I recently tried to do some benchmarks of our MediaWiki setup. I used Apache jMeter and all worked well enough. My test was made of several simulated users accessing pages randomly from a pool of 1000 pages. I made sure to let the test run long enough before measurement to be certain that all pages had been touched once, and the MediaWiki parser caches were “hot”.
Then I wanted to try different caching strategies like without cache, with cache accel, etc. I would remeasure for each strategy to see which we would benefit of most. And there was the next MediaWiki pitfall luring behind the next corner, waiting to hit me:
Whenever I tried a new cache strategy, the response time went through the roof. The cause was soon found, all parser caches were suddenly empty and every page had to be reparsed.
It took me a while and looking at the caching source code, to eventually find the culprit in LocalSettings.php. By default it contains these lines:
# When you make changes to this configuration file, this will make
# sure that cached pages are cleared.
$configdate = gmdate( ‘YmdHis’, @filemtime( __FILE__ ) );
$wgCacheEpoch = max( $wgCacheEpoch, $configdate );
There. That was it. DUH!! MediaWiki invalidates all caches whenever you update any tiny little detail in your LocalSettings.php. Now this is not only a problem for benchmarks, it’s more of a problem for a live site.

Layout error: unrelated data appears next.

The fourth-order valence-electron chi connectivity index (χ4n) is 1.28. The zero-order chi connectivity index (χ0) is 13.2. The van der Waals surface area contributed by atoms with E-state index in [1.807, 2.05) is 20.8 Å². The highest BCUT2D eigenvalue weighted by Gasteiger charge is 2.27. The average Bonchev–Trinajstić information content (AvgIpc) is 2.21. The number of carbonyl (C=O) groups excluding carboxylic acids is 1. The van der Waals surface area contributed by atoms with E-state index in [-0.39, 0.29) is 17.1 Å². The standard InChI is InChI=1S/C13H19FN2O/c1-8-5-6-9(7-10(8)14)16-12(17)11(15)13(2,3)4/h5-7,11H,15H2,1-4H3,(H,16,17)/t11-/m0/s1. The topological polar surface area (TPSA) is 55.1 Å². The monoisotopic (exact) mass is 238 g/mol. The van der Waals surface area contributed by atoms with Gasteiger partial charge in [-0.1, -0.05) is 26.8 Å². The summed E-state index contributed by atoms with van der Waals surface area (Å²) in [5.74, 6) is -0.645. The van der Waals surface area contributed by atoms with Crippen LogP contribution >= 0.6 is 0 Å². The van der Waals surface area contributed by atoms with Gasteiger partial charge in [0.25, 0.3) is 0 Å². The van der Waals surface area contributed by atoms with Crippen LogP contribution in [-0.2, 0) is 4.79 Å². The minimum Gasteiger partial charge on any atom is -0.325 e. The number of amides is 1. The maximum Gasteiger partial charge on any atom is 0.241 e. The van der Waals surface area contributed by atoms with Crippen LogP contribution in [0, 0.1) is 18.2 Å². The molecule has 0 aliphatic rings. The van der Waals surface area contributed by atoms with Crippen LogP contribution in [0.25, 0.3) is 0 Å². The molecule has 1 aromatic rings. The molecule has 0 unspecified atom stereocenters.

As a matter of fact, we recently had quite serious performance issues, and looking back now it may have well been this anti-feature of MediaWiki. Invalidating caches is a sane and common concept. However to invalidate all caches at once – esp. with a parser that’s as slow as MediaWiki’s – this can quickly become a home made DoS attack on your own server. Suddenly every access to a page fires up the parser and takes considerably more CPU power than before. Do that with enough users simultaneously and an already strained server and you soon have a dead server.
It becomes worse if you are about to despair and think you could do something about the speed issue by tweaking things in your LocalSettings.php, because by doing that you reset the cache YET AGAIN.
I commented out that reset code from my settings file, and I know I will look more carefully in the future what software with a track record similar to MediaWiki’s uses as “sane defaults”.